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What’s next

In honor of the Year of the Protestor (as proclaimed by Time Magazine), the Journal of Ordinary Thought has reposted three poems from its summer issue on Art as Activism.  I like “What’s Next” by Lester Hemingway  (I like them all, but as you’d expect from a Hemingway, this one is pithy):



you’re angry.  me too

attention! the fruit is rotting

let’s save what we can


One of the best overviews of Occupy Wall Street is “The New Populists” in this month’s American Prospect.  Participant-observer Christopher Ketcham illuminates the fascinating dynamics of the movement with a depth and detail missing from most accounts, from the earliest discussions, to the intricate network of solidarity built on hard work and endless discussion, to the “blitzkrieg” – and markedly violent – police eviction on November 15, followed by a massive protest.

He notes the parallel with the populist movement of the 1890s – even citing a populist song on “the ninety and nine” who live in hunger and cold “that the one may live in luxury” – and America’s history of occupiers: Rosa Parks, lunch counter sit-ins, Martin Luther King’s Resurrection City, sit-down strikes in Flint, Coxey’s Army and the Bonus Marchers.  “The idea of occupation has outlasted Zucotti Park,” he writes.

Homes, schools, clinics 

We’ve covered the local movement to “occupy foreclosures”  — its roots in Boston and Florida go back years, and its opportunities are expanding everyday.  Another arena for occupiers is the fight to defend public schools.

At a recent teach-in by CTU and community allies, several angry parents spoke about the need to “occupy our schools.”  The Nation reports on occupy tactics being deployed to oppose the encroachment of charter schools in New York City and New Jersey as well as CPS chief Jean-Claud Brizard’s previous domain of Rochester — and his new one of Chicago.

The fight over school policy presents all the issues of the Occupy movement – the post-hoc, pro-forma charade of public input by CPS , presided over by a rubber-stamp Board of Education, makes a mockery of democracy.  Politically connected groups like UNO and AUSL have the inside track.  The wealthy elite – Penny Pritzker and the “billionaire boys club” — has overwhelming influence, even as corporate interests undermine school funding by evading taxes and sucking up TIF subsidies.

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Rally for ‘Jobs Not Cuts’

A new coalition challenging the federal government’s budget priorities will hold a town hall meeting with three members of Congress Thursday night, then adjourn to join Occupy Chicago outside the Bank of America at LaSalle and Jackson.

The town hall takes place at 6 p.m. on Thursday, October 20 at the Chicago Temple, 77 W. Washington, with a press conference at 5:30 p.m.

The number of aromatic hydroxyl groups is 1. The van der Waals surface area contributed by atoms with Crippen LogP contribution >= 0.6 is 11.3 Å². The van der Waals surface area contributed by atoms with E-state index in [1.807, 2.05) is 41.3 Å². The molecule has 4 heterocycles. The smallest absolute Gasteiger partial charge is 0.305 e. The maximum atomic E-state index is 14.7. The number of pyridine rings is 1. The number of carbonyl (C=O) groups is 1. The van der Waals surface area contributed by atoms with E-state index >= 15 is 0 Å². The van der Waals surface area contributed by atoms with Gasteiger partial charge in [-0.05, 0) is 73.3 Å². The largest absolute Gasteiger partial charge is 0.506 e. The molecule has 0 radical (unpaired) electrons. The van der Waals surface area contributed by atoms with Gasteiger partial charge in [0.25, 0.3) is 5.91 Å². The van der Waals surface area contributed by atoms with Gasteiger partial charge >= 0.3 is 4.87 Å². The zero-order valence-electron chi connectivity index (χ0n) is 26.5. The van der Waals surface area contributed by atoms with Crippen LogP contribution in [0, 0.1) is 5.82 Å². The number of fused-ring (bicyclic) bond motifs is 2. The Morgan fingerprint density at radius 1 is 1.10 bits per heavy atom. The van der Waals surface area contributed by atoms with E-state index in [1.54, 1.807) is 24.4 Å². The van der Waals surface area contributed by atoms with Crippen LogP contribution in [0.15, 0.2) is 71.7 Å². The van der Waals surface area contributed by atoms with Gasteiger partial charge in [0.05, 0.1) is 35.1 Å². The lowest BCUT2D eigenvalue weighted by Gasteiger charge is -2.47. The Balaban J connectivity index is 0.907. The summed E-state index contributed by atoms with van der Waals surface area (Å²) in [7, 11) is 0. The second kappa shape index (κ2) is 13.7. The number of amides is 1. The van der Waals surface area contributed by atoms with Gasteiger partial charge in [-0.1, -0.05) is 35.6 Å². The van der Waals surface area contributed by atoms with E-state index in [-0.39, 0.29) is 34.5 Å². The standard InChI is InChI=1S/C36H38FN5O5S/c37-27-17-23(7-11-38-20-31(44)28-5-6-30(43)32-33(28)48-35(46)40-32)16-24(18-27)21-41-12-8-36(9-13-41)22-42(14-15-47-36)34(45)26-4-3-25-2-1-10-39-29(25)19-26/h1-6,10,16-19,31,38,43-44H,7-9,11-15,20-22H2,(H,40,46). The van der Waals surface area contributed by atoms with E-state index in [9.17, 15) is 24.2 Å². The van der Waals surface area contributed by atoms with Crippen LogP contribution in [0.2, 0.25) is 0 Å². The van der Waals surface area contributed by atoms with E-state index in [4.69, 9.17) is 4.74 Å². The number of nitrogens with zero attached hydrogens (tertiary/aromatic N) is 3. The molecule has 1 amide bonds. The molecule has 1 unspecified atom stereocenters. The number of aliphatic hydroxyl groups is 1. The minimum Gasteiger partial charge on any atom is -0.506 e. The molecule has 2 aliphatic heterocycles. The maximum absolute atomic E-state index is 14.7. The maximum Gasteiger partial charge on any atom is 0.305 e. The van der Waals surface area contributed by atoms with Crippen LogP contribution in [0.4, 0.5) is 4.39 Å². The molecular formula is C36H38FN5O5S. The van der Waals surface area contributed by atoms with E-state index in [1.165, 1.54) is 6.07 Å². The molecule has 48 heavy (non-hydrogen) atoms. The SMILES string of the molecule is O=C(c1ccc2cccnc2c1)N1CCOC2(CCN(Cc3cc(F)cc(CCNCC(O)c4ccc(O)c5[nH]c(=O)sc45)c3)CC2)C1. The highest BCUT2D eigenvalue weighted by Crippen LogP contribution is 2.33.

Move The Money Chicago, which includes scores of community, peace, and labor groups, calls for a massive jobs program funded by taxing the rich and ending overseas wars.

U.S. Reps. Danny Davis, Jesse Jackson Jr., and Jan Schakowsky will speak at the meeting, along with local residents spelling out concerns – a public school teacher, a victim of foreclosure, an unemployed worker, and others, said Terry Davis of MTM Chicago.

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Peacemaking: From West Bank to West Side

When he was on the West Bank with a Christian Peacemaker Team in 2005, Chicago organizer Elce Redmond realized the problems people faced there were similar to those faced by people back home – and solutions might be similar too.

Redmond, an organizer with the South Austin Coalition, will give the opening keynote for CPT’s 25th anniversary Peacemaker Congress, Thursday, October 13 at 8 p.m. at Evanston Reba Place Church, 533 Custer.  The congress runs through Sunday the 16th.

In 2005, Redmond’s team was providing “peaceful accompaniment” for Palestinian schoolchildren who faced bullying and attacks by adults (“they were mostly from New York,” he says) living in Israeli settlements there.  “I was struck that the same situation happens on the West Side of Chicago, kids trying to get home from school and facing gangs and violence.”

Back home, Redmond began organizing the Austin Peaceforce, with parents and community volunteers trained in nonviolent strategies who are deployed to defuse conflicts and prevent violence.  Today they have a regular presence in Austin schools, including parent patrols after school.

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This could be the start of something big

New and old strands of youth, community, labor and peace organizing – voicing growing anger over the state of our economy and our democracy – will come together in a series of events here over the next week, with thousands expected for a major Columbus Day demonstration.

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Vets: Stop redeploying injured troops

At a Memorial Day ceremony Monday, anti-war veterans will call for an end to redeployment of troops suffering from war-related trauma.

Members of Iraq Veterans Against the War, Vietnam Veterans Against the War, and Veterans for Peace will gather at the Vietnam War Memorial by the river at Wacker and Wabash at 11 a.m. on Monday, May 30.